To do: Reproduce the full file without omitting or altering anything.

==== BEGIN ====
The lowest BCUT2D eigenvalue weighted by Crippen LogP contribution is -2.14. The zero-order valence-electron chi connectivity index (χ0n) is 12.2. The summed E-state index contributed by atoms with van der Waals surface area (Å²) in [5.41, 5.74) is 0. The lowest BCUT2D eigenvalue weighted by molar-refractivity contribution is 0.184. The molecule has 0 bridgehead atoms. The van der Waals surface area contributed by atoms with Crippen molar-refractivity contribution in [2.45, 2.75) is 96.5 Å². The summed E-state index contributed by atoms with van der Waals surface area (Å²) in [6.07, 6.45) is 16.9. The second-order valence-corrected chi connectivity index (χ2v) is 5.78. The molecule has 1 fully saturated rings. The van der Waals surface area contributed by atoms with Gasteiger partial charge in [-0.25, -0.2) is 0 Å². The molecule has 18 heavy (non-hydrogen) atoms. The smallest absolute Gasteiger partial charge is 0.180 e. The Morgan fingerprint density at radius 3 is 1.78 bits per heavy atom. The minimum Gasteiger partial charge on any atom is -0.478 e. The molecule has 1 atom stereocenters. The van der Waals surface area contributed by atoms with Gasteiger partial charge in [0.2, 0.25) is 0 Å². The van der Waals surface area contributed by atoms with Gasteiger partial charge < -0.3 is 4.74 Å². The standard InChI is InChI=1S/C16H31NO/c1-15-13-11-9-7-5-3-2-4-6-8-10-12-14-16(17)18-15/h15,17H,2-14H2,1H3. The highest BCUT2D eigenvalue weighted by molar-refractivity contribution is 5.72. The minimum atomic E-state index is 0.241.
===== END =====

The lowest BCUT2D eigenvalue weighted by Crippen LogP contribution is -2.14. The zero-order valence-electron chi connectivity index (χ0n) is 12.2. The summed E-state index contributed by atoms with van der Waals surface area (Å²) in [5.41, 5.74) is 0. The lowest BCUT2D eigenvalue weighted by molar-refractivity contribution is 0.184. The molecule has 0 bridgehead atoms. The van der Waals surface area contributed by atoms with Crippen molar-refractivity contribution in [2.45, 2.75) is 96.5 Å². The summed E-state index contributed by atoms with van der Waals surface area (Å²) in [6.07, 6.45) is 16.9. The second-order valence-corrected chi connectivity index (χ2v) is 5.78. The molecule has 1 fully saturated rings. The van der Waals surface area contributed by atoms with Gasteiger partial charge in [-0.25, -0.2) is 0 Å². The molecule has 18 heavy (non-hydrogen) atoms. The smallest absolute Gasteiger partial charge is 0.180 e. The Morgan fingerprint density at radius 3 is 1.78 bits per heavy atom. The minimum Gasteiger partial charge on any atom is -0.478 e. The molecule has 1 atom stereocenters. The van der Waals surface area contributed by atoms with Gasteiger partial charge in [0.2, 0.25) is 0 Å². The van der Waals surface area contributed by atoms with Gasteiger partial charge < -0.3 is 4.74 Å². The standard InChI is InChI=1S/C16H31NO/c1-15-13-11-9-7-5-3-2-4-6-8-10-12-14-16(17)18-15/h15,17H,2-14H2,1H3. The highest BCUT2D eigenvalue weighted by molar-refractivity contribution is 5.72. The minimum atomic E-state index is 0.241.